David Leonhardt’s column from yesterday’s New York Times that argued that the Obama stimulus “really worked” has, predictably, drawn gloating from left-wing commentators (“IT WORKED” is the Huffington Post’s headline).
Setting aside the question of what it means to say that the stimulus “worked” better than other potential policy options — although if you are interested Reihan Salam offered some relevant thoughts — let’s look at the arguments Leonhardt provides for the claims made by the headline, “Judging Stimulus by Jobs Data Reveals Success.”
First Leonhardt references the reports from various economic research firms that indicate that the stimulus generated roughly 1.5 million more jobs than there would have been in its absence. This is not news — in fact the Times ran a similar article affirming the stimulus’s success based on these same firms’ judgment back in November. Furthermore, the researchers in questions — IHS Global Insight, Moody’s, et al. –all employ standard macroeconomic models, similar to the Congressional Budget Office’s, that do not make use of new data to examine the stimulus’s impact. Instead, they use historical effects of government spending, apply the amount that the feds spent this time, and use the resulting number as their best guess.
Then Leonhardt presents two kinds of evidence that he thinks should prove “hard-core skeptics” misguided. The first is “the basic narrative that the data offer. Pick just about any area of the economy and you come across the stimulus bill’s footprints.” Specifically, he cites increased state and local government, corporate, and consumer spending. Of course, whether or not increased government spending is helpful is certainly a question in itself where “hard-core” skeptics are concerned. And he presents no evidence that corporate and consumer spending increase are attributable to the stimulus other than the fact that Mark Zandi of economy.com says so.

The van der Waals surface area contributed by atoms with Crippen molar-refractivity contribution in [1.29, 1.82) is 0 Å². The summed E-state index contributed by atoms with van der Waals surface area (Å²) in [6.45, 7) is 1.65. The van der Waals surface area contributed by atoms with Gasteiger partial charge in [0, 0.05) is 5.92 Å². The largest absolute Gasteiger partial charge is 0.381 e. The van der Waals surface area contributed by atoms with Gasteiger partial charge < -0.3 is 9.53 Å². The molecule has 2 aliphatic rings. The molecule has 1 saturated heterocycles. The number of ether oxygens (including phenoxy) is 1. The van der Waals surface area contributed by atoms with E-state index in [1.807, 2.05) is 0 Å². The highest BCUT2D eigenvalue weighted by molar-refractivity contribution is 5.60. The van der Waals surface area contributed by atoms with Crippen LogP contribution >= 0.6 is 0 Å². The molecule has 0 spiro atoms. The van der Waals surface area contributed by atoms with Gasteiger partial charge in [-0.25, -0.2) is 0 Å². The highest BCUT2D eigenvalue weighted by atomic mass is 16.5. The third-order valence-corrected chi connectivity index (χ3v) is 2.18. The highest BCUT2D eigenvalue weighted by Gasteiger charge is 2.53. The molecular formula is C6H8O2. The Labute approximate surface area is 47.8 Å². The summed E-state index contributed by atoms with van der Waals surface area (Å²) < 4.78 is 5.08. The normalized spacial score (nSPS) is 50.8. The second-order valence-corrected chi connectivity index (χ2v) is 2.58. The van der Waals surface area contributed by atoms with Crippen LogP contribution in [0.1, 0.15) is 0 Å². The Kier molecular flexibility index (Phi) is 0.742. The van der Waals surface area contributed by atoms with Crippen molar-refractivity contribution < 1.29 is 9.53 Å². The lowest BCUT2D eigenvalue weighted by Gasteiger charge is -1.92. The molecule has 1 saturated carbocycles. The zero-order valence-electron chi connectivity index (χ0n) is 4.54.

The second kind of evidence, according to Leonhardt, is that according to a paper by Carmen Reinhart and Kenneth Rogoff, our recession, because it features a financial crisis, is supposed to keep unemployment rates rising until 2012, but “the jobless rate is now expected to begin falling consistently by the end of this year.”
I’m sorry, expectations are not data.
So to summarize: Leonhardt’s article contains no new evidence indicating that the stimulus has “worked” (or failed, for that matter). He’s glossed over larger questions about what it means in the long run for the stimulus bill to be successful, begged the question about government spending’s usefulness entirely, and presented speculation as “data.” I wouldn’t even consider myself a “hard-core” stimulus skeptic, and yet I find this new evidence underwhelming.
But I can’t help notice that the article is very useful for the administration’s purposes. No wonder that ABC’s Jake Tapper tweeted, this morning, “WH loves this NYT David Leonhardt piece on stimulus… it’s been emailed 787 billion times to me (+ Gibbs tweeted it)”
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